I've run into that problem a couple times before. It seems to only happen when a player character's name runs right up against the edge of the text box: for some reason the punctuation after their name isn't treated as being part of the same word, so the line break happens in the wrong place. I'm not sure if it's an error in the game's text-wrapping function, or if it's getting confused by the reduction in the width of the font, or something else. In the latest update I reworded that line so that the error no longer happens.
So I finished my playthrough the other day... still taking a little time for it to sink in, I guess. After having worked on it for so long, it seems a little strange for it to be 'over'. There's still some things left to do; I spotted a few more lines that could stand to be reworded or reformatted, and I still need to finish making notes for the annotated script. I've already fixed some more mistranslations, most of which were hiding in the alternate ending dialog that happens if you defeat Kefka without getting all your characters back together, and I'll be checking again to try to find any others I don't yet know about. So there will be at least one more update in the near future, and then later I can possibly look into making a version with alternate character names or whatever else along those lines.
Since this was only the second time I've played FF6 all the way through, in an odd way it was at once both familiar and unfamiliar. Some general thoughts:
- The game definitely deserves the praise it gets. From the great story to the engaging gameplay and fantastic music, the level of creativity on display here is very impressive. It's easy to see why it's as popular and enduring as it is.
- The story is more engaging when the dialog is accurately translated. I felt more connection to the characters and their situation when I knew what they were really meant to be saying. With the confusing and inaccurate lines eliminated and replaced with correct information, it was much easier to understand what was happening, both in the larger details of the plot and in the subtleties of how the characters speak to each other, and how this matches up seamlessly with their onscreen animations.
- Despite the numerous and sometimes severe translation errors of the SNES version, some of the writing from that version did actually help make things better, so I was glad to be able to keep some of its ideas when they didn't have negative effects on anything else that was happening.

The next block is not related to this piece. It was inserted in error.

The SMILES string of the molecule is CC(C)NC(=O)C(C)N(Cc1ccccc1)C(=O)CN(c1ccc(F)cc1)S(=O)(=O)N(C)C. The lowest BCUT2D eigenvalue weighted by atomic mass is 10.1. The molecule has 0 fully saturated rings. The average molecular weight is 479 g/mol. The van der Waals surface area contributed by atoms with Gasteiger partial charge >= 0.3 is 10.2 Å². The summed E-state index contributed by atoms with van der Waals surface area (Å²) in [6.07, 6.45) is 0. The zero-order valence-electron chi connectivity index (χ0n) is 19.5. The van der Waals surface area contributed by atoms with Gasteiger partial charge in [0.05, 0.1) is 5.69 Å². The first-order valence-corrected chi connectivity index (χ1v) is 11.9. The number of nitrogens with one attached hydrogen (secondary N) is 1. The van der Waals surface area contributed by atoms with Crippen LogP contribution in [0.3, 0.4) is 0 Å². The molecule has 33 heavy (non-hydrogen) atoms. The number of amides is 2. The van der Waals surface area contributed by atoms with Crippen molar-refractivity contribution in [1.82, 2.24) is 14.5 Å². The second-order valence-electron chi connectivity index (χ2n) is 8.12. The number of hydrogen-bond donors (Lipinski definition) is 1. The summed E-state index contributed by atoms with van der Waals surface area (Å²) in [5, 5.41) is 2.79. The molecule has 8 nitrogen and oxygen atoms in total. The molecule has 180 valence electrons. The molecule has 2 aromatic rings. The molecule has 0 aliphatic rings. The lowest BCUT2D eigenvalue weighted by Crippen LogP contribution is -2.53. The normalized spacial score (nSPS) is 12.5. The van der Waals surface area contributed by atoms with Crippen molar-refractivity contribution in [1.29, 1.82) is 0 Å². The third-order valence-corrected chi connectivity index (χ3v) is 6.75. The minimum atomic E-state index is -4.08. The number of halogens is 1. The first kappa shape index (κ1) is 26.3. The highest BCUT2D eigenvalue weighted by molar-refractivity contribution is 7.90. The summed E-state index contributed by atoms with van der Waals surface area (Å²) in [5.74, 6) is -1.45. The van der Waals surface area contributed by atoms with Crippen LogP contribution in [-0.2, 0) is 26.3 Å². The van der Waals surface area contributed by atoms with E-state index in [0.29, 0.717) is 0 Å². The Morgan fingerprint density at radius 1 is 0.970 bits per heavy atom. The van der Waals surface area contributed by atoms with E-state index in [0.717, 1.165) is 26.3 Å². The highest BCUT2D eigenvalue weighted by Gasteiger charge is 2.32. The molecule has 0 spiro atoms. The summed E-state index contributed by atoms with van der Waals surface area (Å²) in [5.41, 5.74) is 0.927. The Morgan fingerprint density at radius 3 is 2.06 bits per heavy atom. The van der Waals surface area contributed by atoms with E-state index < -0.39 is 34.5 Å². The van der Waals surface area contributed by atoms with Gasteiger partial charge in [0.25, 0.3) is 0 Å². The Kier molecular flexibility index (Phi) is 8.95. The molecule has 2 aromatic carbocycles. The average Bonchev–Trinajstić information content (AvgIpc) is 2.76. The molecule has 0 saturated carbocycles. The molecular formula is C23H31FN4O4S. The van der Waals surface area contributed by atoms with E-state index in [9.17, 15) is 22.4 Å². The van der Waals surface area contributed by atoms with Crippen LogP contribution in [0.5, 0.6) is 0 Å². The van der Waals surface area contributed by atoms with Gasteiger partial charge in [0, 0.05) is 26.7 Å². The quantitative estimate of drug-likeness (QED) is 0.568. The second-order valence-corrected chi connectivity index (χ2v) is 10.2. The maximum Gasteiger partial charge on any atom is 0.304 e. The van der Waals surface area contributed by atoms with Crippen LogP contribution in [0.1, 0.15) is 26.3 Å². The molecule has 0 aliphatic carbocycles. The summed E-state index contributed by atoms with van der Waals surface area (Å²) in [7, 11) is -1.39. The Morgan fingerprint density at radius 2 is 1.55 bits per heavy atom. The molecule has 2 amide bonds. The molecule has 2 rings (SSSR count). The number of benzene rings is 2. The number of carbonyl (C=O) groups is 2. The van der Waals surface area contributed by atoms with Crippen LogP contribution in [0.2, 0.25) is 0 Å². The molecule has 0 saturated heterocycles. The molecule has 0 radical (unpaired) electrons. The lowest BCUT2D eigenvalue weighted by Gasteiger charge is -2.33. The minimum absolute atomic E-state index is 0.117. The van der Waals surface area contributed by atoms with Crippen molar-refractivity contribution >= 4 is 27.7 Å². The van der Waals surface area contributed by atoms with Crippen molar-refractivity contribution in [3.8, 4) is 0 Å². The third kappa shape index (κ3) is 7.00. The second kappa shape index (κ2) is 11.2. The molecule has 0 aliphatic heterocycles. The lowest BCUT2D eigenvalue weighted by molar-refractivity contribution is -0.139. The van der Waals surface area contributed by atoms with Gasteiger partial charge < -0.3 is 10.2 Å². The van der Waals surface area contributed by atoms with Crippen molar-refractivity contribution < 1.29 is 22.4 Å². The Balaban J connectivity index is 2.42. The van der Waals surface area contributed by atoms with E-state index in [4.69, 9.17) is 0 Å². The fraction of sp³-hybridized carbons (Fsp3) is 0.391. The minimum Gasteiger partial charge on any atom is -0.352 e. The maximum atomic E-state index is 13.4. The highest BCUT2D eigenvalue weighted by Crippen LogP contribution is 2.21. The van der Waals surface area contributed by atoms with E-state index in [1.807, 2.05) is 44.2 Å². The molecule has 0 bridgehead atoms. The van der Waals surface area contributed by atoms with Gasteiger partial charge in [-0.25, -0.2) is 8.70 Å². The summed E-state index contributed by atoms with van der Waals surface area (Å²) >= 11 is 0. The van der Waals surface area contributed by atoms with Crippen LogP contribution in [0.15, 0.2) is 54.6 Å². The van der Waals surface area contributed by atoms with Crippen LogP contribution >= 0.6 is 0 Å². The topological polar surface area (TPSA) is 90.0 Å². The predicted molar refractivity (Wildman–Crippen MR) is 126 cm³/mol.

- The story does become less immersive in the second half, due to there being little plot to speak of beyond finding everyone. It's a bit harder to stay interested in what's happening at that point, and the sheer length of it can be almost fatiguing at times, but finally being able to pulverize Kefka's sorry behind makes it all worth it in the end.
- The difficulty curve could stand to be rebalanced a bit, in order to tone down overpowered abilities and equipment combinations. I made it more challenging for myself by staying at a lower level throughout, and deliberately avoided using things like Ultima as much as I could, but it would be better if you didn't have to go out of your way to do that.
- The visual style of FF6 really benefits from something that can at least approximate the CRT look. Rough pixelated edges do the graphics no favors, but seeing them the way the game designers did at the time makes it clear what they were going for.
- It's hard to imagine how there could ever be a sequel. With magic ceasing to exist completely, and the world still being in a mostly-ruined state at the end, I don't know what else there would be that could sustain a whole game's worth of plot. Almost certainly for the best to simply leave it there and not try to revisit it. That said, I do wish the ending cutscenes had given some idea what the characters were going to do with themselves afterwards, as FF4 and FF5 did. The scenes of them escaping from the collapsing tower were cute, but this probably would have been a bit more satisfying. Ah well.
So... yeah. Those are my somewhat disordered thoughts after completing it. A somewhat imperfect, but nonetheless extraordinary game, lots of fun to play, and a real pleasure for me to work on. For anyone who plays this version, I hope you'll have as good as time with it as I did.